I was looking thru a single sheet of window glass that made some 
distortion in the image. I found that the most pleasing view was with 
low power, covering the whole lunar disc. Higher power merely showed 
more window distortion. 
    On & off for the next half hour I checked on Aldebaran. The axis 
knobs helped me to chase the Moon as she drifted out of the field. 
    Aldebaran creeped closer and closer to the Moon's eastern edge. I 
mean astronomical east, the leading, edge  The sky was starting to 
brighten with dawn. 
    At 5:46 AM EST, by a wall clock, Aldebaran snapped out of sight 
behind the Moon. I think it was gone a second earlier as twinkling 
sometimes blanked it out momentarily. After a few more seconds of 
inspecting the lunar edge, I knew the star was in fact behind the 
Moon. I didn't try for a proper timing of the ingress, preferring to 
enjoy the view at leisure. 

The wait 
    Aldebaran would return to clear sky in about 45 minutes. As I laid 
down to rest in bed, the sky continued to brighten. By a quarter after 
six, again by the wall clock, it was obvious that the sky was already 
too bright to see any stars. The Moon was still in open sky over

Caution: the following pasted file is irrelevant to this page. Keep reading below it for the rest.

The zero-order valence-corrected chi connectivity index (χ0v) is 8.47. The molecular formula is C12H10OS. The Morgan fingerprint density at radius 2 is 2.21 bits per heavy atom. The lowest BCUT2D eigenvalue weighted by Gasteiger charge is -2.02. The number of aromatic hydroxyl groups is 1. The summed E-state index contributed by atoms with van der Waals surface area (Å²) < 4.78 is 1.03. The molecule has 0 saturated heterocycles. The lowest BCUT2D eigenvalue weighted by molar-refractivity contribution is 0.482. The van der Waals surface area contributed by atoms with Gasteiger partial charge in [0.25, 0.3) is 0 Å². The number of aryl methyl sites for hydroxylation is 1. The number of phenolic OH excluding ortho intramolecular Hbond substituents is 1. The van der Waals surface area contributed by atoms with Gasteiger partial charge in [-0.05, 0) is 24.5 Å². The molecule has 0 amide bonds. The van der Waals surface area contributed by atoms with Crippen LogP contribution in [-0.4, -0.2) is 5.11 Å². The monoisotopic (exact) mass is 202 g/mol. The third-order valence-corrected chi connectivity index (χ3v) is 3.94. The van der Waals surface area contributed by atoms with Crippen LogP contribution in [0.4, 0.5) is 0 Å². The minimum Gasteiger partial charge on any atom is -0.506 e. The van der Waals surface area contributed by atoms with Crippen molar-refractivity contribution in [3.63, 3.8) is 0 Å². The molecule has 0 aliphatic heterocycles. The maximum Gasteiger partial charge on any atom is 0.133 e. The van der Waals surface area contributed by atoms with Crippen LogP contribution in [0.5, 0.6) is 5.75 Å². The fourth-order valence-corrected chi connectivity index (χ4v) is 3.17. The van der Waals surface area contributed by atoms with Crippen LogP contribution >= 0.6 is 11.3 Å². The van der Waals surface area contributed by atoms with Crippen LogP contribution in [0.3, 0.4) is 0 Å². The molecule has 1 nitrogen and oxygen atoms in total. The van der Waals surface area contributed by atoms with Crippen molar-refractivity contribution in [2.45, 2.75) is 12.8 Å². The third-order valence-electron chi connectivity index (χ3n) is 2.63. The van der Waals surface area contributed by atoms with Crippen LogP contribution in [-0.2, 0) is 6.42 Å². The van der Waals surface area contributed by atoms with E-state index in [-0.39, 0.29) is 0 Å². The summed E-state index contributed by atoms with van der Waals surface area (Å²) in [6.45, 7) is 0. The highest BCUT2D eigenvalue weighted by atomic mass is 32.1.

roofs, a lot easier to examine with a bright sky around her. 
    The surface markings were far easier to study with the lunar glare 
abated by dawn.As a matter of technique, many astronomers observe the 
Moon in twilight to suppress the dazzling of full night. 
    I called it quits since thee was for me no hope of spotting 
Aldebaran at the egress.

Closing the station
    I made sure my cats were no where near me and quickly opened the 
inner pane, pulled down the screen and outer panes. Then I closed the 
inner pane. I packed the scope, whose case was near the radiator. Heat 
for the house wa starting to come up. 
    I left the packed scope by the end table and went back to sleep. A 
couple hours later, in bright morning daylight, I woke up for the day. 
put away the scope case and straightened the table, removed the chair. 
The cats were already scampering around for breakfast. 

    The almost Full Moon for this occultation set shortly after 
sunrise. Was this a selenehelion? Stricta mente it wasn't because a 
classical selenehelion requires that the Moon be in eclipse when seen 
together with the Sun at sunrise or sunset. We had a true selenehelion 
in New York during the 8 October 2014 lunar eclipse at sunrise. The 
sky near the Moon was mostly cloudy, spoiling the view for most 
observers in the City. 
    By a relaxed definition the Moon seen with the Sun at sunrise or 
sunset may be within a stated tolerance of the exact Full Moon. Under 
this definition we can have several selenehelia each year. 
    I mysyself allow +/-6 hours centered on the Full Moon hour. The 
tolerance for relaxed selenehelia is  a personal choice but it can not